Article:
The Herringbone Quilt



While my parents were here for a visit, I desperately wanted to do a project with my Mom. She is a wonderful quilter and its because of her that I wanted to learn how to sew and quilt. I have been scouring Pinterest for months trying to find something that I liked that looked like an easy first project. I finally decided on a herringbone pattern because I feel it would withhold the test of time pattern wise better than a chevron.  I got most of my inspiration from a pin over at  Persia Lou. So, off to the fabric store we went!


I wanted this to be more of a plain design, using only solids for the front, and a patterned fabric for the back. I knew I wanted grey in there somewhere, but everything i really liked was way out of my meager price range. Fabric can be so expensive! I want to the budget friendly section of my local Joanns, and found a navy blue with white flowers and liked it well enough. It went with the grey, and I could use white as a secondary color. They had a solid mustard color a few bolts down, and I liked the contrast of them all, so instead of sweating over if there was something I liked more, I just went with it.  I got some quilt batting, and some white thread as well, and it was time to start!


I do apologize for the lack of in progress pictures! I got a new phone right at the end of this, and in my excitement, didn’t save my old pictures and lost them. =/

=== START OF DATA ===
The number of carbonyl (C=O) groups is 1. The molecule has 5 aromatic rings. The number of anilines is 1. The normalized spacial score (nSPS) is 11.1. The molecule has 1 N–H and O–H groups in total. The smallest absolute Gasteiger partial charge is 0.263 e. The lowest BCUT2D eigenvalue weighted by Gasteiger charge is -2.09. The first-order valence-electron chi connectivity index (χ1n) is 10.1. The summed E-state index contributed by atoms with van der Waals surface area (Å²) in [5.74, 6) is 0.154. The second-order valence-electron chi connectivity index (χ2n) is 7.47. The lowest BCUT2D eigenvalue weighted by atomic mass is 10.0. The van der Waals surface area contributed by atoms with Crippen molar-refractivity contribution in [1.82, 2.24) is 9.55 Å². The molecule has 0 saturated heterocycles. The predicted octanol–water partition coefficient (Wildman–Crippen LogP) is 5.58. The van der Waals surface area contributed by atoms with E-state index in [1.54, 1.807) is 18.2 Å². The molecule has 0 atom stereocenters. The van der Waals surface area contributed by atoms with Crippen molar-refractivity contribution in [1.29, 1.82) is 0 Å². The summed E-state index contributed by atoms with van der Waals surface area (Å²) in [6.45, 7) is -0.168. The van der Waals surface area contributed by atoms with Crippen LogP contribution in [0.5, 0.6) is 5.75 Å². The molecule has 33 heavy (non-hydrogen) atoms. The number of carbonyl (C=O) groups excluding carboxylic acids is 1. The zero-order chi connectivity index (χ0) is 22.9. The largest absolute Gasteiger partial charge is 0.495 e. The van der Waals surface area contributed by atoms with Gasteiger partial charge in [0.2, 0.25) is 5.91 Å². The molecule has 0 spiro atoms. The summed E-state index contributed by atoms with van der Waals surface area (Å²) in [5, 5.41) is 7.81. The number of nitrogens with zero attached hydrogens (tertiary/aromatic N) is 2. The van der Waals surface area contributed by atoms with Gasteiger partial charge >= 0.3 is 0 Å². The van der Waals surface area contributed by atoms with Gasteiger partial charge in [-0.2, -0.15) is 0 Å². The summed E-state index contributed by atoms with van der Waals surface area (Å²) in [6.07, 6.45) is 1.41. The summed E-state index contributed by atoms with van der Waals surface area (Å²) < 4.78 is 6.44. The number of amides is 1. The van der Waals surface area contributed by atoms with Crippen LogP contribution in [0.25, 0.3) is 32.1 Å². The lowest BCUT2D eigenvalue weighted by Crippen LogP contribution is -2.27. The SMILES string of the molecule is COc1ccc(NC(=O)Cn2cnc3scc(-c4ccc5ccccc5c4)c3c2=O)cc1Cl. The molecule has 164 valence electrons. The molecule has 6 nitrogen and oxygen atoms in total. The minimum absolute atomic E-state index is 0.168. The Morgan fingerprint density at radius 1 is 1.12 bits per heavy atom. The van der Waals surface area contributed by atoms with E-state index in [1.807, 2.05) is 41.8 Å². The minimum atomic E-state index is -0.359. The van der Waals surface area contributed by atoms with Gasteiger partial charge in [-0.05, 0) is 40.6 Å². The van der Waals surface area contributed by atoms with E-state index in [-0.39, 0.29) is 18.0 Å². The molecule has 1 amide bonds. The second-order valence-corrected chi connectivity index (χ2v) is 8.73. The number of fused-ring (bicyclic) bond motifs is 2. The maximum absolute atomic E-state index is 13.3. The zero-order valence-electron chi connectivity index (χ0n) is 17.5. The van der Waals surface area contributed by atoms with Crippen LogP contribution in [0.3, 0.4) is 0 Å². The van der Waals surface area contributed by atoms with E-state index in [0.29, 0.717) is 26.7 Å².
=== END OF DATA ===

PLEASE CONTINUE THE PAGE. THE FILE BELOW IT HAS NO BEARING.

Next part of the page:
Mom and I sat down at the table and tried to work out the logistics of how this was going to work. I knew that I wanted a lap size quilt, and most of those were 50’x60. so we went off that. I didn’t know how I was going to get the herringbone cut out, but then my mom showed me that it was all about rearranging different shapes. The herringbone in this case, was just two triangles, so by making a ton of the triangles into squares, I would have a quilt block. Then arrange the quilt blocks into rows, and sew the rows together. Sounded easy enough!


First things first,  I washed dried, and ironed all my fabric. after that, we cut strips of the grey and the white, then cut those strips into 6 in squares.  Next, we took a grey square and a white square and put them together. we drew a line with the frixion pen diagonally down the middle, and I sewed a straight stitch 1/4 inch to each side of that line, then we cut on the line, and ironed it flat. we did this until all of the squares were done.


Next, we took the squares and set them all out on the table. This was the fun part because you could see how the quilt would look, and you can play around with different designs. Remember doing tessellations as a kid in school? Well, here was a real world application for that. We got the rows in order and piled up the squares in the order they appeared per row. The next part was difficult. Its not just sewing all the squares together, you have to make sure that the diagonal seams but right up to one another, or else the points will not match up. Apparently this is a big pride point for quilters. Take your time, and it will be worth it in the long run. Now you sew each square to the next until you form a row.